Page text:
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Award-Winning Historian to Give Lecture on Slave Women Across Generations

Award-winning author Brenda Stevenson, professor and chair of Afro-American studies and history at UCLA, will deliver a talk at Pomona College titled “Untamed Voices: Slave Women Across the Generations” on Tuesday, April 13 at 11 a.m. This event is free and open to the public.

Winner of the Gustavus Myers Outstanding Book Prize in 1997, Stevenson’s book Life in Black and White: Family and Community in the Slave South (1996) is comprised of diaries, letters, journals and firsthand accounts describing the lives of slaveholders, slaves, free blacks and poor whites during the decades between the American Revolution and the Civil War. Her work examines family life, gender roles, courtship and marriage, and parenting among whites; and addresses the nature of slavery, black family structure and slave marriage. The New York Review of Books called it, “An impressive example of the kind of local and regional history that for the last generation has transformed our understanding of the past.”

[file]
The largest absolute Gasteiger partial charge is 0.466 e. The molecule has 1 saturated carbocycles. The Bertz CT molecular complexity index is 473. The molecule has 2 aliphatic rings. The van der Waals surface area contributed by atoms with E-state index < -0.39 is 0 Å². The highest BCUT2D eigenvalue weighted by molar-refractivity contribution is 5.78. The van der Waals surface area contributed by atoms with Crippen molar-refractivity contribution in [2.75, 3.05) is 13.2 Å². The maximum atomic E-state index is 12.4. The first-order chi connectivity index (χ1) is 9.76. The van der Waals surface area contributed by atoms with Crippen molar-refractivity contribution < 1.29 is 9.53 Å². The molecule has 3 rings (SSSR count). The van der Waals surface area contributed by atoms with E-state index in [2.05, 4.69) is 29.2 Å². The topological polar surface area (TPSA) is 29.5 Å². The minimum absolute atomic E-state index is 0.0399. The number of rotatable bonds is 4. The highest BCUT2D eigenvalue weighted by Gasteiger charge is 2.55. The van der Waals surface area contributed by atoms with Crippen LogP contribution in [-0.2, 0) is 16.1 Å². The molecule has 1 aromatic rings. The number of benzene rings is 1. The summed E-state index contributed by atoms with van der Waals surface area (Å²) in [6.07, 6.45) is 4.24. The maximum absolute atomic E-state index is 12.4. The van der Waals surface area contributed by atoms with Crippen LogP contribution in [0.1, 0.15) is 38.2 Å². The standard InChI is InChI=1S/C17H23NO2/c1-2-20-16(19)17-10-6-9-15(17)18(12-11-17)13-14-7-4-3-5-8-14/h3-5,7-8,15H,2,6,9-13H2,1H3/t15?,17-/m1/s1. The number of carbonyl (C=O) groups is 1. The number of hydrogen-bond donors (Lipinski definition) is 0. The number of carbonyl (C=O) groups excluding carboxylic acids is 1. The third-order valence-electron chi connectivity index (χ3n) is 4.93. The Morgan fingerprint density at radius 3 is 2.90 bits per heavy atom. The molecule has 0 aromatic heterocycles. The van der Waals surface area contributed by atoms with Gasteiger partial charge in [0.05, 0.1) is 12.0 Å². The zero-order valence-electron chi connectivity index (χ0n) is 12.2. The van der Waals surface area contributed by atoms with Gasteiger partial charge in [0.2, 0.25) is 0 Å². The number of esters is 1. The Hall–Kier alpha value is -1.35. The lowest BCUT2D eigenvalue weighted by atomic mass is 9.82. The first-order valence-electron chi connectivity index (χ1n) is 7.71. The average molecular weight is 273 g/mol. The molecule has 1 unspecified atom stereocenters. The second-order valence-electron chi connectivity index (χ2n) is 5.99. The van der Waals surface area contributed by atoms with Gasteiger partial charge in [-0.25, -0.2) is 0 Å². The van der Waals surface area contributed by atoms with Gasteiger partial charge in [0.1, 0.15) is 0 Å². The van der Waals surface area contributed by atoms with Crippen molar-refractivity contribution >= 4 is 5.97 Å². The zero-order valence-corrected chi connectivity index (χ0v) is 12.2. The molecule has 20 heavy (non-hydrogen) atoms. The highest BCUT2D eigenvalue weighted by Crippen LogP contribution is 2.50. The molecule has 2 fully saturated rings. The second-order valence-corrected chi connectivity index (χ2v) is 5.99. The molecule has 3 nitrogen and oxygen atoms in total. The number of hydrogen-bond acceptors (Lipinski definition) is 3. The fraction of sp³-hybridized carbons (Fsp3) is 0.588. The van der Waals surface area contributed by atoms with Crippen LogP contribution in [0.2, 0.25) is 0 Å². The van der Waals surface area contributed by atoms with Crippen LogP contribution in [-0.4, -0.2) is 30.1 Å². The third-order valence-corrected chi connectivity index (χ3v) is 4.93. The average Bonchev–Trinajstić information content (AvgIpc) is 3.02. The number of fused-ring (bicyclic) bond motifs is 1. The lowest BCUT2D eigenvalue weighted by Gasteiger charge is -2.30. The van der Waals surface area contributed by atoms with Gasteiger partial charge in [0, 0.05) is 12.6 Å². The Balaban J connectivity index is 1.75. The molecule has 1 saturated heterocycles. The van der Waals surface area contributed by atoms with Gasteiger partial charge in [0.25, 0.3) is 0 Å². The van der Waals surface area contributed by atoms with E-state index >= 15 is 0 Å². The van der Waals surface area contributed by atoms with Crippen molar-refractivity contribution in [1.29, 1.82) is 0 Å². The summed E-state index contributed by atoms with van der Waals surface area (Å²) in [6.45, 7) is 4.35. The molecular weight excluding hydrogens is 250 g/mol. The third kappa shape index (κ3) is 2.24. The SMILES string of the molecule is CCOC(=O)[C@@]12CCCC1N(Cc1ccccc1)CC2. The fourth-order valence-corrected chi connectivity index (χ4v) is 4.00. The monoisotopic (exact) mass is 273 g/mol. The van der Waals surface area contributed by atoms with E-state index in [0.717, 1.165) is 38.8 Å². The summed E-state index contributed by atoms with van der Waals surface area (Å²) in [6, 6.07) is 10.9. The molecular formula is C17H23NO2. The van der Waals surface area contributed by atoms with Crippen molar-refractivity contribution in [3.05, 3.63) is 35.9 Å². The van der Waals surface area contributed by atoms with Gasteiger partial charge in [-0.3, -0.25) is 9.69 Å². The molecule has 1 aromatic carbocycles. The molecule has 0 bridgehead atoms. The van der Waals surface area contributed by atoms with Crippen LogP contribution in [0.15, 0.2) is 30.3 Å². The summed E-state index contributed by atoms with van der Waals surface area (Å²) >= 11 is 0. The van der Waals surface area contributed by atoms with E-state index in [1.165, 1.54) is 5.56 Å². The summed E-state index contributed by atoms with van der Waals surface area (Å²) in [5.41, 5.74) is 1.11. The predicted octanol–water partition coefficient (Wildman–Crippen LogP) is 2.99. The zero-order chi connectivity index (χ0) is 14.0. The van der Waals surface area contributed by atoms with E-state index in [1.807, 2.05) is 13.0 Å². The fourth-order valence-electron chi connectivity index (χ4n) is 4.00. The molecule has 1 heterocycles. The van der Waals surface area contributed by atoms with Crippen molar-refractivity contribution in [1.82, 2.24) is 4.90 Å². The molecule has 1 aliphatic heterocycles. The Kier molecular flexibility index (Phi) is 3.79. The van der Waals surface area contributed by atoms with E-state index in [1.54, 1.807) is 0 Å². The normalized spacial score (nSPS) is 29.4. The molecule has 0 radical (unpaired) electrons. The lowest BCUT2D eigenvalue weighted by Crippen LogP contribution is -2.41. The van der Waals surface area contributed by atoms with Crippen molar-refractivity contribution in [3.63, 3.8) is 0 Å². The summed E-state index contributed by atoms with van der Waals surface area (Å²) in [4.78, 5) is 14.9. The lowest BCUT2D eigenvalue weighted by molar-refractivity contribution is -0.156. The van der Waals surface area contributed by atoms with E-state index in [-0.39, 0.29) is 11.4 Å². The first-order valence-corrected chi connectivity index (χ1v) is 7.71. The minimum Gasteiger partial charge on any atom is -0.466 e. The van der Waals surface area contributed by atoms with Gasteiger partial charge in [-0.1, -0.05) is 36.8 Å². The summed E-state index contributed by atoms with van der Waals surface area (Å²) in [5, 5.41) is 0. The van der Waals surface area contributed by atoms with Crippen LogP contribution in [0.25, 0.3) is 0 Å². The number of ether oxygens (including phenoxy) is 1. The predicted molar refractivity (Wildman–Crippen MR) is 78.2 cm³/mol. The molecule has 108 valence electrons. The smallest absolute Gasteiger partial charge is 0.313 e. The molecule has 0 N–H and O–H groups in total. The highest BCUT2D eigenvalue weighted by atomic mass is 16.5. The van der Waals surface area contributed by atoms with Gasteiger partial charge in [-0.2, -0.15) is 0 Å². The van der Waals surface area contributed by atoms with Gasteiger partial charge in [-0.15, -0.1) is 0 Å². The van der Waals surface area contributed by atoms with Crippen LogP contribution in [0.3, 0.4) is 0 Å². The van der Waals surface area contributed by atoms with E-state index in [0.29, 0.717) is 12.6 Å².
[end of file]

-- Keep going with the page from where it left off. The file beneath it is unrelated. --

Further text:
Stevenson has published widely, and was a co-editor and contributor to a three-volume set, Black Women in America (2005). She is currently working on two book-length research projects: Fanny's Kin: Slave Girls and Women in the American South, 1619-1865 and All Our's Daughter: Latasha Harlins, Female Violence and Racialized Justice.

Among Stevenson’s awards and honors are the Mellon Fellowship in the Humanities and the Smithsonian Fellowship in American History.

This event will be held in Edmunds Room 101 (Pomona College, Smith Campus Center, 170 E. Sixth St., Claremont), and is sponsored by the Intercollegiate Department of Africana Studies of the Claremont Colleges. For further information, call (909) 607-3070 or email Sonya_Young@pitzer.edu.

Pomona College is one of the nation’s premier liberal arts institutions, offering a comprehensive program in the arts, humanities, social sciences and natural sciences. Its hallmarks include small classes, close relationships between students and faculty, and a range of opportunities for student research.